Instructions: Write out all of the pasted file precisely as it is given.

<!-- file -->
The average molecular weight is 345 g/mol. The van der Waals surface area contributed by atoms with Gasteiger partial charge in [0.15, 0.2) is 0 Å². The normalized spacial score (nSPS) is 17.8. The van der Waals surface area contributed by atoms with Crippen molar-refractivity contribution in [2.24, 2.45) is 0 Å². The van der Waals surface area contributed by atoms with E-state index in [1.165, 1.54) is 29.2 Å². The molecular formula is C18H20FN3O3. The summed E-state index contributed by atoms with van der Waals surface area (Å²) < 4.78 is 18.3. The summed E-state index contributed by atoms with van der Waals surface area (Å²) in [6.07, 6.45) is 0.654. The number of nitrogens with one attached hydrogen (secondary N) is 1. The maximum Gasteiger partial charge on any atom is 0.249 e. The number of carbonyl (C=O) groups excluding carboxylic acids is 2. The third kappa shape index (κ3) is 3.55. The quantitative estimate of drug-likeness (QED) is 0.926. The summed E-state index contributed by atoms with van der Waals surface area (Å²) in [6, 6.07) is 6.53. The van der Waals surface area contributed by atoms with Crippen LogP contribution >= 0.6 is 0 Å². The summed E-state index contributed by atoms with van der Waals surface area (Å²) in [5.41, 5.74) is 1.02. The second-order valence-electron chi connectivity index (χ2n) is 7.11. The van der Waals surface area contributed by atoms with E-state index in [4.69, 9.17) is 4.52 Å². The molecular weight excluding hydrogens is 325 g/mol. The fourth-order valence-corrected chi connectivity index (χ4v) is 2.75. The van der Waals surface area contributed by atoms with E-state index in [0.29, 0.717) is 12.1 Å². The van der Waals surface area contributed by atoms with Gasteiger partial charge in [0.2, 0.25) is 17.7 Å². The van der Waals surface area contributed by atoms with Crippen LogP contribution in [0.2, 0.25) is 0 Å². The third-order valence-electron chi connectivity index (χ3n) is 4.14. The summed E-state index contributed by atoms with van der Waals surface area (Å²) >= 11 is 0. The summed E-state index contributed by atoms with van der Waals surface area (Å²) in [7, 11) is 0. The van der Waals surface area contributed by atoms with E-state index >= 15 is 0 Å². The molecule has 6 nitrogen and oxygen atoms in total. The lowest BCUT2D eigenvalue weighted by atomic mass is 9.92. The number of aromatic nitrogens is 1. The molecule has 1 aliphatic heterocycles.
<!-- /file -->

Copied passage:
The average molecular weight is 345 g/mol. The van der Waals surface area contributed by atoms with Gasteiger partial charge in [0.15, 0.2) is 0 Å². The normalized spacial score (nSPS) is 17.8. The van der Waals surface area contributed by atoms with Crippen molar-refractivity contribution in [2.24, 2.45) is 0 Å². The van der Waals surface area contributed by atoms with E-state index in [1.165, 1.54) is 29.2 Å². The molecular formula is C18H20FN3O3. The summed E-state index contributed by atoms with van der Waals surface area (Å²) < 4.78 is 18.3. The summed E-state index contributed by atoms with van der Waals surface area (Å²) in [6.07, 6.45) is 0.654. The number of nitrogens with one attached hydrogen (secondary N) is 1. The maximum Gasteiger partial charge on any atom is 0.249 e. The number of carbonyl (C=O) groups excluding carboxylic acids is 2. The third kappa shape index (κ3) is 3.55. The quantitative estimate of drug-likeness (QED) is 0.926. The summed E-state index contributed by atoms with van der Waals surface area (Å²) in [6, 6.07) is 6.53. The van der Waals surface area contributed by atoms with Crippen LogP contribution >= 0.6 is 0 Å². The summed E-state index contributed by atoms with van der Waals surface area (Å²) in [5.41, 5.74) is 1.02. The second-order valence-electron chi connectivity index (χ2n) is 7.11. The van der Waals surface area contributed by atoms with E-state index in [4.69, 9.17) is 4.52 Å². The molecular weight excluding hydrogens is 325 g/mol. The fourth-order valence-corrected chi connectivity index (χ4v) is 2.75. The van der Waals surface area contributed by atoms with E-state index in [0.29, 0.717) is 12.1 Å². The van der Waals surface area contributed by atoms with Gasteiger partial charge in [0.2, 0.25) is 17.7 Å². The van der Waals surface area contributed by atoms with Crippen LogP contribution in [0.2, 0.25) is 0 Å². The third-order valence-electron chi connectivity index (χ3n) is 4.14. The summed E-state index contributed by atoms with van der Waals surface area (Å²) >= 11 is 0. The summed E-state index contributed by atoms with van der Waals surface area (Å²) in [7, 11) is 0. The van der Waals surface area contributed by atoms with E-state index >= 15 is 0 Å². The molecule has 6 nitrogen and oxygen atoms in total. The lowest BCUT2D eigenvalue weighted by atomic mass is 9.92. The number of aromatic nitrogens is 1. The molecule has 1 aliphatic heterocycles.